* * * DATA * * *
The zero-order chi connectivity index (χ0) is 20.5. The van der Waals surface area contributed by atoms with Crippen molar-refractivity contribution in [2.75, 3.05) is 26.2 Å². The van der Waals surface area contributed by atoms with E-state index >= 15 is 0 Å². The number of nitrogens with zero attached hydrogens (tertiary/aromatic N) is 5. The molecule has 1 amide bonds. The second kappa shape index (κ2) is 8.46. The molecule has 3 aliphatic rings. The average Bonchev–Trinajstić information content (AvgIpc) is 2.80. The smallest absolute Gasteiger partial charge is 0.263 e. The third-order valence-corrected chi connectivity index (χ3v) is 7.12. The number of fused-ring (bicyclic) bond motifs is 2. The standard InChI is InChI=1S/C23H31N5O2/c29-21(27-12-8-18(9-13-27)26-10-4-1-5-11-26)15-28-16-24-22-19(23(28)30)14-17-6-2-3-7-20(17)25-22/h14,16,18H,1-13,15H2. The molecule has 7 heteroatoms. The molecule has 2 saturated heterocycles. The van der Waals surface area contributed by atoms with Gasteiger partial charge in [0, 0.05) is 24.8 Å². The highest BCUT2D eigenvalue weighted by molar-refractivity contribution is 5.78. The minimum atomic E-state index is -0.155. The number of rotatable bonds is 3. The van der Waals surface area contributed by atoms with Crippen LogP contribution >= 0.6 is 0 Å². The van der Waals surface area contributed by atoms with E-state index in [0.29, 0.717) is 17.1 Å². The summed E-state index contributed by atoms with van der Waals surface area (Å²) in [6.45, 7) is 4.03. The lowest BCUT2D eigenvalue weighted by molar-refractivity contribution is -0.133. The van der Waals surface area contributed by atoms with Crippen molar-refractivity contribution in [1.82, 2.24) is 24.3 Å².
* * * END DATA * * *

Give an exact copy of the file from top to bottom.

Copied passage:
The zero-order chi connectivity index (χ0) is 20.5. The van der Waals surface area contributed by atoms with Crippen molar-refractivity contribution in [2.75, 3.05) is 26.2 Å². The van der Waals surface area contributed by atoms with E-state index >= 15 is 0 Å². The number of nitrogens with zero attached hydrogens (tertiary/aromatic N) is 5. The molecule has 1 amide bonds. The second kappa shape index (κ2) is 8.46. The molecule has 3 aliphatic rings. The average Bonchev–Trinajstić information content (AvgIpc) is 2.80. The smallest absolute Gasteiger partial charge is 0.263 e. The third-order valence-corrected chi connectivity index (χ3v) is 7.12. The number of fused-ring (bicyclic) bond motifs is 2. The standard InChI is InChI=1S/C23H31N5O2/c29-21(27-12-8-18(9-13-27)26-10-4-1-5-11-26)15-28-16-24-22-19(23(28)30)14-17-6-2-3-7-20(17)25-22/h14,16,18H,1-13,15H2. The molecule has 7 heteroatoms. The molecule has 2 saturated heterocycles. The van der Waals surface area contributed by atoms with Gasteiger partial charge in [0, 0.05) is 24.8 Å². The highest BCUT2D eigenvalue weighted by molar-refractivity contribution is 5.78. The minimum atomic E-state index is -0.155. The number of rotatable bonds is 3. The van der Waals surface area contributed by atoms with Crippen LogP contribution >= 0.6 is 0 Å². The van der Waals surface area contributed by atoms with E-state index in [0.29, 0.717) is 17.1 Å². The summed E-state index contributed by atoms with van der Waals surface area (Å²) in [6.45, 7) is 4.03. The lowest BCUT2D eigenvalue weighted by molar-refractivity contribution is -0.133. The van der Waals surface area contributed by atoms with Crippen molar-refractivity contribution in [1.82, 2.24) is 24.3 Å².